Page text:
Western Canadian production would gain a route to liquefied natural gas (LNG) export terminals on the Gulf Coast from a pipeline expansion announced Thursday by TC Energy Corp.

The Alberta XPress project would add $300 million in facilities to TC subsidiary ANR Pipeline’s 10,600-mile, bi-directional delivery network that runs from the Great Lakes region to Texas, Louisiana and Oklahoma.

Supply from the Western Canada Sedimentary Basin will reach ANR via three other connected TC conduits: Nova Gas Transmission Ltd. (NGTL) in Alberta and British Columbia (BC), the TransCanada Mainline, and Great Lakes Gas Transmission.

The new export path would be “seamless” for shippers that have signed delivery contracts, averaging 19 years long, for 160 MMcf/d, according to TC.

The company plans to file its application for the project at the Federal Energy Regulatory Commission in 2020, start construction before the end of 2021 and bring the expansion online in 2022.

TC also announced a C$900 million ($675 million) addition, called the NGTL Intra-Basin System Expansion, to a series of multibillion-dollar capacity increases that are already underway on its supply collection grid in Alberta and BC.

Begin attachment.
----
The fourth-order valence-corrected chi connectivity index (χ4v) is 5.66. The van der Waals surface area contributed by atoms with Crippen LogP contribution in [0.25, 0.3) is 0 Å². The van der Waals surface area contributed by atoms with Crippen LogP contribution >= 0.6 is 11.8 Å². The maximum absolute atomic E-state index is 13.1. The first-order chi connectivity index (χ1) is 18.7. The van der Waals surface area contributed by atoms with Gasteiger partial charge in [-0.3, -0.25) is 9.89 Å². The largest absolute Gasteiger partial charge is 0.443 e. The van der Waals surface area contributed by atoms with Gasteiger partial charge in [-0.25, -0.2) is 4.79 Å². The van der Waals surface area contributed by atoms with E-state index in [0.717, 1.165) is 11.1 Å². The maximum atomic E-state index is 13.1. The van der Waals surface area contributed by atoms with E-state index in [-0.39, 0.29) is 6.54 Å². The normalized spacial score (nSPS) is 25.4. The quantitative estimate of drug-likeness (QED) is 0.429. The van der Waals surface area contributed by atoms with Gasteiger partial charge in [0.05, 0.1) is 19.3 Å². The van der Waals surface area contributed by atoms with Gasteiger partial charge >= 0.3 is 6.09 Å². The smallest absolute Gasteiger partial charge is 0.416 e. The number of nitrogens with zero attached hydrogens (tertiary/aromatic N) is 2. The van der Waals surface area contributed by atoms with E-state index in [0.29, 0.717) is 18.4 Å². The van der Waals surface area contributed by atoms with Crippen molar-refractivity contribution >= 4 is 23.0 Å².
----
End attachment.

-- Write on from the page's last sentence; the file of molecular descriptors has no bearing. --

The schedule for the new NGTL package calls for an application to the Canada Energy Regulator in 2020, construction in 2021, and a 2023 in-service date for shippers that have signed 15-year delivery contracts for 309 MMcf/d.

The new NGTL capacity increase responds to growing demand from Canada’s top natural gas user, Alberta thermal oilsands production, as well as for power plant fuel, petrochemical projects and utility supplies, the company said.

TC CEO Russ Girling said the ANR and NGTL projects “demonstrate the long-term need across North America and in global energy markets for clean-burning natural gas, as well as the value of our existing infrastructure as a platform for organic growth.”

TC’s continent-spanning network of Canadian and U.S. subsidiaries enable it to respond to gas demand growth without trying to build entirely new pipelines in the face of resistance by fossil fuel foes and native rights advocates.

“The company’s footprint is comprised of irreplaceable corridors of critical energy infrastructure that are expected to contribute to the continuous replenishment of our growth portfolio in the years ahead,” Girling said.